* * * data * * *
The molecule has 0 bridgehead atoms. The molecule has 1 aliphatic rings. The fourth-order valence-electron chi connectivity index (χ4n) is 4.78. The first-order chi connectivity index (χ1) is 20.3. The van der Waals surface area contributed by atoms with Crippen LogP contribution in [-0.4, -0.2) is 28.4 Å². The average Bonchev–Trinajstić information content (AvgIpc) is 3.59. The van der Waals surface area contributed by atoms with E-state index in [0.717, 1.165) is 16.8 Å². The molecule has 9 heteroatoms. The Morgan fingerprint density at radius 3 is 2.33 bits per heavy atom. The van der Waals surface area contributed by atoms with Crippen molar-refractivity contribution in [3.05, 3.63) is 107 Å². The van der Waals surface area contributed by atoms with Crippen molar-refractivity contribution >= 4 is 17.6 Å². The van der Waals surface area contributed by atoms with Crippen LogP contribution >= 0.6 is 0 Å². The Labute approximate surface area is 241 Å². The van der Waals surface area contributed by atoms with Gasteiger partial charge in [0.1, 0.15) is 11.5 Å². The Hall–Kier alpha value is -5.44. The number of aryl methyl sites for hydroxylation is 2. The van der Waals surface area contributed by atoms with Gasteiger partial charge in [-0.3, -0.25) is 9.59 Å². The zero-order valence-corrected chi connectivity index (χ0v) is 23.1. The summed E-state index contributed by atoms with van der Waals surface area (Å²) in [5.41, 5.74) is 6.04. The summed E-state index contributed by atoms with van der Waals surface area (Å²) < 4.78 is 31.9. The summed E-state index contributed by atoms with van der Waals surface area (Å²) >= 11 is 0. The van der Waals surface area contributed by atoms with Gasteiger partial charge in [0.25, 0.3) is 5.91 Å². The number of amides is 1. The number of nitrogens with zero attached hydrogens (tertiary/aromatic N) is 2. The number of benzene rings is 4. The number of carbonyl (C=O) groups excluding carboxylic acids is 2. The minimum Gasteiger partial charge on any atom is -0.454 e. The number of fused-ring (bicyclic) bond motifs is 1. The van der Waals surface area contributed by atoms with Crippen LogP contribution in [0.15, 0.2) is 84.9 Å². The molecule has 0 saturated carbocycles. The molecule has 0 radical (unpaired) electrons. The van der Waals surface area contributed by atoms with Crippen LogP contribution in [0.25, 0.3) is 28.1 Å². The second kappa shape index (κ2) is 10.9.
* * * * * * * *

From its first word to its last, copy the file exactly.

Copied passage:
The molecule has 0 bridgehead atoms. The molecule has 1 aliphatic rings. The fourth-order valence-electron chi connectivity index (χ4n) is 4.78. The first-order chi connectivity index (χ1) is 20.3. The van der Waals surface area contributed by atoms with Crippen LogP contribution in [-0.4, -0.2) is 28.4 Å². The average Bonchev–Trinajstić information content (AvgIpc) is 3.59. The van der Waals surface area contributed by atoms with E-state index in [0.717, 1.165) is 16.8 Å². The molecule has 9 heteroatoms. The Morgan fingerprint density at radius 3 is 2.33 bits per heavy atom. The van der Waals surface area contributed by atoms with Crippen molar-refractivity contribution in [3.05, 3.63) is 107 Å². The van der Waals surface area contributed by atoms with Crippen molar-refractivity contribution >= 4 is 17.6 Å². The van der Waals surface area contributed by atoms with Crippen LogP contribution >= 0.6 is 0 Å². The Labute approximate surface area is 241 Å². The van der Waals surface area contributed by atoms with Gasteiger partial charge in [0.1, 0.15) is 11.5 Å². The Hall–Kier alpha value is -5.44. The number of aryl methyl sites for hydroxylation is 2. The van der Waals surface area contributed by atoms with Gasteiger partial charge in [-0.3, -0.25) is 9.59 Å². The zero-order valence-corrected chi connectivity index (χ0v) is 23.1. The summed E-state index contributed by atoms with van der Waals surface area (Å²) in [5.41, 5.74) is 6.04. The summed E-state index contributed by atoms with van der Waals surface area (Å²) < 4.78 is 31.9. The summed E-state index contributed by atoms with van der Waals surface area (Å²) >= 11 is 0. The van der Waals surface area contributed by atoms with Gasteiger partial charge in [0.25, 0.3) is 5.91 Å². The number of amides is 1. The number of nitrogens with zero attached hydrogens (tertiary/aromatic N) is 2. The number of benzene rings is 4. The number of carbonyl (C=O) groups excluding carboxylic acids is 2. The minimum Gasteiger partial charge on any atom is -0.454 e. The number of fused-ring (bicyclic) bond motifs is 1. The van der Waals surface area contributed by atoms with Crippen LogP contribution in [0.15, 0.2) is 84.9 Å². The molecule has 0 saturated carbocycles. The molecule has 0 radical (unpaired) electrons. The van der Waals surface area contributed by atoms with Crippen LogP contribution in [0.25, 0.3) is 28.1 Å². The second kappa shape index (κ2) is 10.9.